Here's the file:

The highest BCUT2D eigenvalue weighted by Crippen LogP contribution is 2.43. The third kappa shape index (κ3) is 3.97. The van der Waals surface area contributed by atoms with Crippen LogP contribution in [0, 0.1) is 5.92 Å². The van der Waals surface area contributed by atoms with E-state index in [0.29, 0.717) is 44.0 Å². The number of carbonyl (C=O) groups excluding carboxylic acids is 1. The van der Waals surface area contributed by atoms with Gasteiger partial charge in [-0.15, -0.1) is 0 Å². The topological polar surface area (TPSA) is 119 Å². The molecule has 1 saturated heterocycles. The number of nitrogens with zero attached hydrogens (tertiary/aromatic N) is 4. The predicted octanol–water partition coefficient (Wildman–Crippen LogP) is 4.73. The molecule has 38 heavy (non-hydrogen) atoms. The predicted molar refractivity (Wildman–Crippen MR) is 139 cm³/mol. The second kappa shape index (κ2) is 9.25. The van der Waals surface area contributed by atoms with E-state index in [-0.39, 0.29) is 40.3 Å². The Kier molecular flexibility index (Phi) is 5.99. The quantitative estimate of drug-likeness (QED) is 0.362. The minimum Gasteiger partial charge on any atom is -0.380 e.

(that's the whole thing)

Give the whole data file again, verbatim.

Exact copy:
The highest BCUT2D eigenvalue weighted by Crippen LogP contribution is 2.43. The third kappa shape index (κ3) is 3.97. The van der Waals surface area contributed by atoms with Crippen LogP contribution in [0, 0.1) is 5.92 Å². The van der Waals surface area contributed by atoms with E-state index in [0.29, 0.717) is 44.0 Å². The number of carbonyl (C=O) groups excluding carboxylic acids is 1. The van der Waals surface area contributed by atoms with Gasteiger partial charge in [-0.15, -0.1) is 0 Å². The topological polar surface area (TPSA) is 119 Å². The molecule has 1 saturated heterocycles. The number of nitrogens with zero attached hydrogens (tertiary/aromatic N) is 4. The predicted octanol–water partition coefficient (Wildman–Crippen LogP) is 4.73. The molecule has 38 heavy (non-hydrogen) atoms. The predicted molar refractivity (Wildman–Crippen MR) is 139 cm³/mol. The second kappa shape index (κ2) is 9.25. The van der Waals surface area contributed by atoms with E-state index in [-0.39, 0.29) is 40.3 Å². The Kier molecular flexibility index (Phi) is 5.99. The quantitative estimate of drug-likeness (QED) is 0.362. The minimum Gasteiger partial charge on any atom is -0.380 e.